My neighbor, my enemy

Published: December 1, 2018 - 23:01 Updated: December 1, 2018 - 23:07

 

 

By Sanjay Kapoor

 

Couple of years ago I found myself at the banks of River Jordan, the holy river where Jesus Christ was baptized. This river separates Jordan with Israel and at places it is so narrow that a good long jumper could just leap across the divide. However, politics does not allow such easy jumps over troubled waters. Ever since the Palestinians were thrown out of their land in what is described as the day of Naqba to create the Promised Land for the Jewish Diaspora the Arabs and Israeli find it difficult to live together. 

The animosity created by war and displacement just does not go away easily as I found from my encounter with another set of refugees that had converged at the River Jordan. It was largish group of Christian refugees from Mosul, Iraq, who were here to seek solace and godly intervention to help them in their unending journey to find a new home where there is no war or partings with the loved ones. Sudden attack by Islamic militants had thrown them out from their homes and left their settled life in disarray.  They were not like the typical refugees that I have encountered in other countries; they were all well educated and could pass off as regular Christian tourists undertaking a journey through Bible country. I met Doctors, Engineers and many other professionals who were all forced to flee when terrorists took over the second largest city of Iraq. According to one of the Iraqi refugee, they encountered fewer problems from the terrorists, but mostly from their Sunni Muslim neighbors who used the chaos and violence as an opportunity to take over their property and their businesses. When I told him that now that the Iraqi forces have retaken Mosul would they return to their homes in Mosul?  The leader of the group said:  “What about the neighbors? Threat to us comes from them not so much from the Islamic State. They will never let us return.”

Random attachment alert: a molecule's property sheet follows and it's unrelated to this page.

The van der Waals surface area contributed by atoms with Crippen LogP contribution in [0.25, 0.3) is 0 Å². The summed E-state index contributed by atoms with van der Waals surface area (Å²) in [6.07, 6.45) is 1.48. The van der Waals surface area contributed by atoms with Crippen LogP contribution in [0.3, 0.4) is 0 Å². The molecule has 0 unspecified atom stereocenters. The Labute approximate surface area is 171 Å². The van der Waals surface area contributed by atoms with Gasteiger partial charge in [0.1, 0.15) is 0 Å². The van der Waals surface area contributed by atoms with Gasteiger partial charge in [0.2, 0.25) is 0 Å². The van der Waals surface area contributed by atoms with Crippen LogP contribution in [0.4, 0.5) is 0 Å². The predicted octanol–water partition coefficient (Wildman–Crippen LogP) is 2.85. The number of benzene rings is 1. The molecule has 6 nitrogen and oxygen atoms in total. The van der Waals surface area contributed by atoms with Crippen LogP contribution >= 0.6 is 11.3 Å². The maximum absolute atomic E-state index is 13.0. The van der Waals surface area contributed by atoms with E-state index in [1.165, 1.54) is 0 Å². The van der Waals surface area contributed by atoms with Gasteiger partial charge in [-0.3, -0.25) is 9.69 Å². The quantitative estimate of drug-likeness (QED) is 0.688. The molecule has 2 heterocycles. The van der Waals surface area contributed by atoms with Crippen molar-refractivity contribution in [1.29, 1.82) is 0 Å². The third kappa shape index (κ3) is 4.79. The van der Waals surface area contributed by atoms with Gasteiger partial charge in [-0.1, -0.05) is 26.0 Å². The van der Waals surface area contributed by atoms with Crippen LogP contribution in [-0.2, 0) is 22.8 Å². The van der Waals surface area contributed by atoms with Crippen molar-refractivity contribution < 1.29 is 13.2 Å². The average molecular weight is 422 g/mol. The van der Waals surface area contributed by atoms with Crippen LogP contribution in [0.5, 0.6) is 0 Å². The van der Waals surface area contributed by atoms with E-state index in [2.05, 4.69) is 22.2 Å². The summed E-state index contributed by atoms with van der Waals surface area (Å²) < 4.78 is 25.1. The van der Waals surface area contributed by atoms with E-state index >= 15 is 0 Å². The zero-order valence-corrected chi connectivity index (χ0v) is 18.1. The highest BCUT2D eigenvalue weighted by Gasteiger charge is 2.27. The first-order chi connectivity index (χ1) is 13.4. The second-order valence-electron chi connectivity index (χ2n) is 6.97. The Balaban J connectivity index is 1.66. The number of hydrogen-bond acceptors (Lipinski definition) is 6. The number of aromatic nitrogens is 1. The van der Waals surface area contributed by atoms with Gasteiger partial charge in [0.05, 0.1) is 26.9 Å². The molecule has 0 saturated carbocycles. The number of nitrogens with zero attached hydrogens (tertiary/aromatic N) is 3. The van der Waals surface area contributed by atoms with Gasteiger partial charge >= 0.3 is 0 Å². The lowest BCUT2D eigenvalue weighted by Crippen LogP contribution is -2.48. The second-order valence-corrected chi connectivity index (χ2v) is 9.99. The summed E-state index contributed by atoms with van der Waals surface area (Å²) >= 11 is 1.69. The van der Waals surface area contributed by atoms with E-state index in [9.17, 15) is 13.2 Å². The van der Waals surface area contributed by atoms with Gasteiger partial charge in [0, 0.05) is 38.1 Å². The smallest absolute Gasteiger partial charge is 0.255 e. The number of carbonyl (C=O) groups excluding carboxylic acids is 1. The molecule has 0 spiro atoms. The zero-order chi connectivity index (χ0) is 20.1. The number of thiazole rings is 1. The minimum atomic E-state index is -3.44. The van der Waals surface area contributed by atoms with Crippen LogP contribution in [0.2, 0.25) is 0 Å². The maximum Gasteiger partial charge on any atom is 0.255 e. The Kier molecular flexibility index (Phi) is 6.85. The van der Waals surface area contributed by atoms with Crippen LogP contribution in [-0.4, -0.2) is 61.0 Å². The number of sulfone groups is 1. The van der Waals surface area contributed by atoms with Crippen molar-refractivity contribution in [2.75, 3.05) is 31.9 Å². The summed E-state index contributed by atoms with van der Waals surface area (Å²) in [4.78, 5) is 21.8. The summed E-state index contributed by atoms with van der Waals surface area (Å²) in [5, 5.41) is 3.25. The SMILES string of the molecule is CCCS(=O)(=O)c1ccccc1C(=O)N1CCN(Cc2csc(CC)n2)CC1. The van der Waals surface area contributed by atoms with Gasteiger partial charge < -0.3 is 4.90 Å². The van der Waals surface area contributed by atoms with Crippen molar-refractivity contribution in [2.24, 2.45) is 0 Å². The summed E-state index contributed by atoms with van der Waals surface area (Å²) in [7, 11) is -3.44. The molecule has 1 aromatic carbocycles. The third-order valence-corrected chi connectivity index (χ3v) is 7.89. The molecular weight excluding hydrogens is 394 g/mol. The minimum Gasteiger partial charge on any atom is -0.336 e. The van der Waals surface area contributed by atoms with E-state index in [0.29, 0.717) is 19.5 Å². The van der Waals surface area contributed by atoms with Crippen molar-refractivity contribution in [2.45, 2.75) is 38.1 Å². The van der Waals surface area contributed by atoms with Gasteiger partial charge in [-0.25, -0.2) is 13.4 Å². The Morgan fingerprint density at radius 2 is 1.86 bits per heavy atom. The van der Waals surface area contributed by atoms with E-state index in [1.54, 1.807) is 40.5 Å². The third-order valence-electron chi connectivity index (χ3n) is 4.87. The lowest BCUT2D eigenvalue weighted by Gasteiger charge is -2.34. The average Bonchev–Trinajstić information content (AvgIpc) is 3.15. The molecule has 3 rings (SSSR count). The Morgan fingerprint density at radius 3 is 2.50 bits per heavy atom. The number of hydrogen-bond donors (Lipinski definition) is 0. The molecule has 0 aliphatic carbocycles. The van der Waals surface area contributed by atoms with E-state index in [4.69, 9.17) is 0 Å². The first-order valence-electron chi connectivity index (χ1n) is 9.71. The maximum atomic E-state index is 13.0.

What the Iraqi refugee told me that day near Jordan River rings true for all the societies. During my earlier trip to war torn Syria, I saw hate seeping into the arteries of what we thought were settled peace-loving society. Propaganda about how majority community had been discriminated in their own country and how minorities were getting misplaced importance could be heard in the streets of Damascus. This was before the bullets and bombs began to fly and the walls of suspicion between neighbors came up. In the city of Homs, Syria, I found people, initially, bewildered about who was targeting whom when snipers began to shoot ordinary people, but later the fault lines that had been created by the propaganda provided reason and justification for the killings. A plural city’s character began to transform rapidly as minorities began were forced out of their traditional homes and turned into refugees. Since then Syrian cities have been devastated and sectarian hatred dominates the national discourse. Even those who are in the business of conflict resolution talk of how the two Sunnis and Alawites cannot live together. They do not take into consideration that they lived cheek by jowl for hundreds of years. It was only when the seeds of hatred were sown by raking up past history followed up by acts of terror and violence that the neighborhoods erupted.

Expectedly, when suspicion and animosity is introduced in the national narrative- neighbor targets neighbors. In Myanmar, which has sent a million odd rohingya refugees to Bangladesh and rest of the world, the violence was exacerbated by the revulsion that the Buddhist neighbors had for their Muslim neighbors. Similarly, in the riots that unfolded in Muzaffarnagar’s Hindu- Muslim riots the lower caste Hindus targeted the affluent Muslim farming community, as violence promised a take over of their properties. State is normally complicit in these riots and transfer of assets. Unfortunately, democracies aggravate such tendencies till law based institutions are strong enough to prevent that. A weak state and flawed illiberal democracy does not inspire hope at a time when populist politicians see hope in fake news and hate.

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Editor of Delhi's Hardnews magazine and author of Bad Money Bad Politics- the untold story of Hawala scandal.

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